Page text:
Wall Street Whispers - BP, Bank Valuations - TheStreet

NEW YORK (

TheStreet

) --

Editor's Note: This is a new column at TheStreet, called "Wall Street Whispers." It will take a look at what various media -- news sites, blogs, notes from analysts and investment firms -- are buzzing about, and run down the latest chatter we're hearing about Wall Street.

Blacklisted

On Tuesday afternoon,

Reuters

reported that

Bank of America

(BAC) - Get Report

, one of the country's largest swaps dealers, had effectively ordered traders to

stop doing business

with

BP

(BP) - Get Report

.

Wow.

The move is still unconfirmed, attributed to one anonymous source. But if it proves to be true, it would be the first definitive indication that the market doesn't just think BP has

short-term trouble, but that it may not be around past June 2011.

The situation is ironic for two reasons.

First, BP is a great example of how the derivatives reform legislation stands to impact not just Wall Street firms, but the various companies they do business with. BP had $19.6 billion worth of fuel-hedging derivatives on its balance sheet at the end of the first quarter. Those contracts help it hedge against risks that the price of oil, natural gas or other refined products will go haywire.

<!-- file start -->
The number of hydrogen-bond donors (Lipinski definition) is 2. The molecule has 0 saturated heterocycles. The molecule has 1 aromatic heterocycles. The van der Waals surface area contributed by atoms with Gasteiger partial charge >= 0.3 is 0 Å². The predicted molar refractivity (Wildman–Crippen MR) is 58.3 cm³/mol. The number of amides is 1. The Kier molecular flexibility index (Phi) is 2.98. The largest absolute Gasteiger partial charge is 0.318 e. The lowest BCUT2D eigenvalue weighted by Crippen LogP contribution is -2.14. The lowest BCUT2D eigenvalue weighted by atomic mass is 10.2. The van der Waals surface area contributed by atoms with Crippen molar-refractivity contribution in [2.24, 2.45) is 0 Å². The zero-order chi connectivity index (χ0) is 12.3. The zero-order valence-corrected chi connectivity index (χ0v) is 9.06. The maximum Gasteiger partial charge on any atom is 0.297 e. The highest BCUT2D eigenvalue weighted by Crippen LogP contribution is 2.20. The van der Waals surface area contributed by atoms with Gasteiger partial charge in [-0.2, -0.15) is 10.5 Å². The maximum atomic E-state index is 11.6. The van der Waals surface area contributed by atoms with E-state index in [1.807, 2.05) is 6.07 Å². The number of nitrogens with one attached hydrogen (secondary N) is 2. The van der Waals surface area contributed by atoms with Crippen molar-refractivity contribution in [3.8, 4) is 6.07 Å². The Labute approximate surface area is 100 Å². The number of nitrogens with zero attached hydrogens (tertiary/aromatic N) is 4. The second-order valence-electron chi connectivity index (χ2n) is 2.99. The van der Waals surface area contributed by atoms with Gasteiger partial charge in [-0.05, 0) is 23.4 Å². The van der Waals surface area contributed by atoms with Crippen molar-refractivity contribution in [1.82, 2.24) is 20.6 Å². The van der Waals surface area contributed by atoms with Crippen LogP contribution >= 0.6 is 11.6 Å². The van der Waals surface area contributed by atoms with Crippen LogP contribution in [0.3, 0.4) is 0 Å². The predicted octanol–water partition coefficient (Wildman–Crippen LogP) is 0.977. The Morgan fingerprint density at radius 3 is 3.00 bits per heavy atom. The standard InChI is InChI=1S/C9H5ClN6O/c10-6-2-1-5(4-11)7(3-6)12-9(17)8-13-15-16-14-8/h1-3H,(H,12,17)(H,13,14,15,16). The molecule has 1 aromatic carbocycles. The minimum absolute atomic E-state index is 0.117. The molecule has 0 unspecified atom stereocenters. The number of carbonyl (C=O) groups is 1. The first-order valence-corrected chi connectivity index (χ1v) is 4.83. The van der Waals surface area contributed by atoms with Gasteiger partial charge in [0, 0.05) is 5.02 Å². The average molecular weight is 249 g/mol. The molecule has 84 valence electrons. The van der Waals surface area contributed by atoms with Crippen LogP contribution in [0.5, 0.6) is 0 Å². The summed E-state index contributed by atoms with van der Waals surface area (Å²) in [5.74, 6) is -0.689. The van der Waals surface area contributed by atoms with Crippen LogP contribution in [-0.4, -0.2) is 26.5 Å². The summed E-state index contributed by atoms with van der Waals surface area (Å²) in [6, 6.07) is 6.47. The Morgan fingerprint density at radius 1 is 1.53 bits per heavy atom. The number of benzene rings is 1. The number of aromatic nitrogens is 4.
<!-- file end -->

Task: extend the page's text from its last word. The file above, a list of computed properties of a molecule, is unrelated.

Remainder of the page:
Meanwhile, everything for BP seems to be going haywire, and Bank of America -- which may not be its only derivatives broker-dealer, but is probably a major one -- is saying that it will no longer offer the firm protection beyond next June. The news comes on the same evening that President Obama gave his first Oval Office address pledging that BP will be made to pay for the damage it has done to the Gulf coast, and as estimates of the carnage continue to rise.

Essentially, BP's risks are rising from an operational standpoint just as the cost and certainty of protecting against that risk are being thrown into question.

On top of that is another, even more ironic point: The most vilified type of derivative -- credit default swaps -- was created in the midst of the last catastrophic oil-leak disaster.

JPMorgan Chase

(JPM) - Get Report

came up with the instrument after extending a loan to

Exxon Mobil

(XOM) - Get Report

in the aftermath of its Exxon-Valdez spill in Alaska.

It would be unfair to pile on BP based merely on an anonymously-sourced report which neither company would confirm. But that's not the only reason the market has slashed BP's share price nearly in half since the oil started spewing in the Gulf of Mexico. Bond investors, too, are worried: CDS for BP's debt are

pricing in a 39% chance of default

. The cost of protection has gone through the roof, reaching a record 630.6 basis points.

From an investor's point of view, the gamble certainly became higher risk on Tuesday. Higher reward is

less certain.

Flavor of The Day

Analysts have been buzzing recently about the fact that bank valuations don't make a lot of sense, and it's easy to see why. Aside from the euro crisis and general tumultuousness, financial reform makes it hard to tell what precisely banks will still be able to make money doing in the future.

Wall Street has priced in known impacts: Big banks have said how much regulatory changes to overdraft fees, credit-card reform and other already-implemented rules will sap from earnings.